Havre de Grace: Chez P. J. D. G. Faure, Imprimeur de la Marine & de la Ville, Grande Rue S. Michel 1768. , -61, 66-67, 64-65, 62-63, 68-69, 74-75, 72-73, 70-71, 76-172 pages. 8vo, full sheet imposition. Apparently complete but with signature E printed incorrectly. We think the outer form was correct, but the inner form containing pages 2, 15, 14, 3, 6, 11, 10 and 7 was rotated 180 degrees in the press so that page 6 and page 2 were "swapped", pages 11 and 15 swapped, pages 10 and 14 swapped, and pages 7 and 3 swapped. This results in the pages and signature E being out of order (the first four leaves have signatures E, E ,E, E). 8vo (5 x 7 3/4 inches). Leaf with signature C printed off-center with some minor loss to page numbers and running titles. Full vellum. Remnants of two small paper labels on spine. Inked notations on title page (attempting to cross out previous notation). San Francisco bookstore (NEWBEGIN'S) ticket on rear pastedown. Very Good. Vellum. 
The title, loosely translated is "The True Art of Sailing with the Reduction Quadrant [ Sinical Quadrant ], with which one can reduce the Vessel Races at sea; & enriched with several rarities that have not yet been discovered .... Reviewed, corrected & increased. LATEST EDITION"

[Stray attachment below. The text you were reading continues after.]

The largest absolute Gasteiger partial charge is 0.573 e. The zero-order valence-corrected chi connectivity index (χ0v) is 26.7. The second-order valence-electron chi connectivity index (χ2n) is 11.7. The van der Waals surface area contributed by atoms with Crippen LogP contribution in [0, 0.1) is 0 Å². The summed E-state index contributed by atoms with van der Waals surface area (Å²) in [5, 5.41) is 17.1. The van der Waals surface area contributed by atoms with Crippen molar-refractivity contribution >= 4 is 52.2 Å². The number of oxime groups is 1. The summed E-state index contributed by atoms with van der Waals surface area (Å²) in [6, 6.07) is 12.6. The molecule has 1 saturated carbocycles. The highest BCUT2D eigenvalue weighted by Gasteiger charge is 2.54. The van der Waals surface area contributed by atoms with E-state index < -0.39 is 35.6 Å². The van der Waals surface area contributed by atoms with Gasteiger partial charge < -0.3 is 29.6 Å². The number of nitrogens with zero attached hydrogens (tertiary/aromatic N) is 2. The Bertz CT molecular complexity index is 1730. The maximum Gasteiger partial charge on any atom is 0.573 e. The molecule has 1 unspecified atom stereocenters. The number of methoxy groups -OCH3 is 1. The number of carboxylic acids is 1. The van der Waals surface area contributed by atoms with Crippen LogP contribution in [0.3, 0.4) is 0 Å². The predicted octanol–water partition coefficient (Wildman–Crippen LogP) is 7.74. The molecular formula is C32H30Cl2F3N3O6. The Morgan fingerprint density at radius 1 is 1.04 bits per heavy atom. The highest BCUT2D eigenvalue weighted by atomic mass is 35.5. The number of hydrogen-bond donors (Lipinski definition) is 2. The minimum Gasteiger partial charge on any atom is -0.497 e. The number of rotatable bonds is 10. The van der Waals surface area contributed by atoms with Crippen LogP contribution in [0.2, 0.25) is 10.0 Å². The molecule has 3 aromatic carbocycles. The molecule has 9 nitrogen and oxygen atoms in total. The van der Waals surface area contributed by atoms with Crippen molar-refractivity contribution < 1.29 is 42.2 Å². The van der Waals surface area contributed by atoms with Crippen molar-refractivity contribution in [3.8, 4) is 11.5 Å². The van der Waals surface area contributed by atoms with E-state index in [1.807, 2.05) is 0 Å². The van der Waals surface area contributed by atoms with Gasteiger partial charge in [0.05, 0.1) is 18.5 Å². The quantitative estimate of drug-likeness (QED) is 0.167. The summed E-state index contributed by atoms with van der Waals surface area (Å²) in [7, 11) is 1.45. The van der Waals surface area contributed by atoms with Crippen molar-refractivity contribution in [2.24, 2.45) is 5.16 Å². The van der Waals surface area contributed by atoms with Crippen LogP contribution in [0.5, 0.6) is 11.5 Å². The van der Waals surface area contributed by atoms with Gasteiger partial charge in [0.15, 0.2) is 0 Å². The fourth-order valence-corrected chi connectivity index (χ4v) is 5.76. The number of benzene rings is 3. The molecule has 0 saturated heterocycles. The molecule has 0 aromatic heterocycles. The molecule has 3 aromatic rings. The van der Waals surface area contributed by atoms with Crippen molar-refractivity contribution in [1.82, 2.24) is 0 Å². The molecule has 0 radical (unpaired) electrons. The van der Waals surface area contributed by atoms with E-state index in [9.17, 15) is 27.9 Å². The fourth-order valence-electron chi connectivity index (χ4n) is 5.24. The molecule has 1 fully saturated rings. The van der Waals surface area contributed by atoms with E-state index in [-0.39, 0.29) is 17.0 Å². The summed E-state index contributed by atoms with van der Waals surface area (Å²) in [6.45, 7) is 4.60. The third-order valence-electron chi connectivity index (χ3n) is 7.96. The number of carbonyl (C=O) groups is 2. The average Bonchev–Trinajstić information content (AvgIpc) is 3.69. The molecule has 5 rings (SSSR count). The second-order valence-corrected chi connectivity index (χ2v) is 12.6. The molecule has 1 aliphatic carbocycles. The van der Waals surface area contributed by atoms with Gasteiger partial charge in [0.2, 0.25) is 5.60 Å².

Margaret E. Schotte in her "Sailing School Navigating Science and Skill, 1550-1800" (Baltimore: Johns Hopkins University Press, 2019) discusses nautical manuals and methods in depth. She notes "As the French Gentleman innovator Guillaume Blondel, sieur de Saint-Aubin, declared in no uncertain terms in his 1673 Tresor de la Navigation, 'At the present, one is not a good Pilot if one does not work with Sines, and with Logarithms.'' He viewed this as 'the current Method, and the most correct [juste].' (Despite Blondel's commitment to numbers, his first book [ offered here in a later edition ] about 'The True Art of Navigating with the Sinical Quadrant.' enjoyed far more success. That text [first published in 1671] - which made it possible to avoid trigonometry completely - was republished at least fourteen times over the following century.)" The popularity of these works was brought on at least in part by the fact that "many readers, and not just mariners, found these tables [ of logarithms] daunting ... and were thus inspired to find instrumental workarounds ... including graphical quadrants ... as in Blondel's 'pioneering work on the sinical quadrant' [offered here in a later edition]." (pp 64-5, 89, 210).
For as many editions as this work went through, and the obvious utility of it, there are very few copies that seemed to have been gathered by institutions. Most are listed in OCLC with only a single copy (with the more common 'naviger' instead of the 'naviguer' on this copy). This edition found in a single copy in OCLC at the New York Public Library.